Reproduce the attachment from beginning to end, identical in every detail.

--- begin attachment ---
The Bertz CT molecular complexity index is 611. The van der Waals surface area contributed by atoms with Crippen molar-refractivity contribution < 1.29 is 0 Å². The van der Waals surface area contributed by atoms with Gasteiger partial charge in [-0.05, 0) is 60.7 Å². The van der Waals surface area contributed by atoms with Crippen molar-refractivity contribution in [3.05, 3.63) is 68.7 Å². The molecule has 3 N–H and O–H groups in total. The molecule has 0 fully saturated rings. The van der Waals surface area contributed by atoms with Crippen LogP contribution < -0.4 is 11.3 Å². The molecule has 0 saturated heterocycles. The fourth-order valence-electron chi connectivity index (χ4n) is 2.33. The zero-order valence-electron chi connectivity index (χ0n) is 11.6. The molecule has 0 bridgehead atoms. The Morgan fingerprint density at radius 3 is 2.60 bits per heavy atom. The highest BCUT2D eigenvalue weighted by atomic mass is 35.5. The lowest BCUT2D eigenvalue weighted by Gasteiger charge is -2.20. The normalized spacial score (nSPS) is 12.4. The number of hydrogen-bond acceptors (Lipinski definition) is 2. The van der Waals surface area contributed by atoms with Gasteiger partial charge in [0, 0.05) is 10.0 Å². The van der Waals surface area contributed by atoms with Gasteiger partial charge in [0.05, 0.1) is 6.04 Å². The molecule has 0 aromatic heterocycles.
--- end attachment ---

The Bertz CT molecular complexity index is 611. The van der Waals surface area contributed by atoms with Crippen molar-refractivity contribution < 1.29 is 0 Å². The van der Waals surface area contributed by atoms with Gasteiger partial charge in [-0.05, 0) is 60.7 Å². The van der Waals surface area contributed by atoms with Crippen molar-refractivity contribution in [3.05, 3.63) is 68.7 Å². The molecule has 3 N–H and O–H groups in total. The molecule has 0 fully saturated rings. The van der Waals surface area contributed by atoms with Crippen LogP contribution < -0.4 is 11.3 Å². The molecule has 0 saturated heterocycles. The fourth-order valence-electron chi connectivity index (χ4n) is 2.33. The zero-order valence-electron chi connectivity index (χ0n) is 11.6. The molecule has 0 bridgehead atoms. The Morgan fingerprint density at radius 3 is 2.60 bits per heavy atom. The highest BCUT2D eigenvalue weighted by atomic mass is 35.5. The lowest BCUT2D eigenvalue weighted by Gasteiger charge is -2.20. The normalized spacial score (nSPS) is 12.4. The number of hydrogen-bond acceptors (Lipinski definition) is 2. The van der Waals surface area contributed by atoms with Gasteiger partial charge in [0, 0.05) is 10.0 Å². The van der Waals surface area contributed by atoms with Gasteiger partial charge in [0.05, 0.1) is 6.04 Å². The molecule has 0 aromatic heterocycles.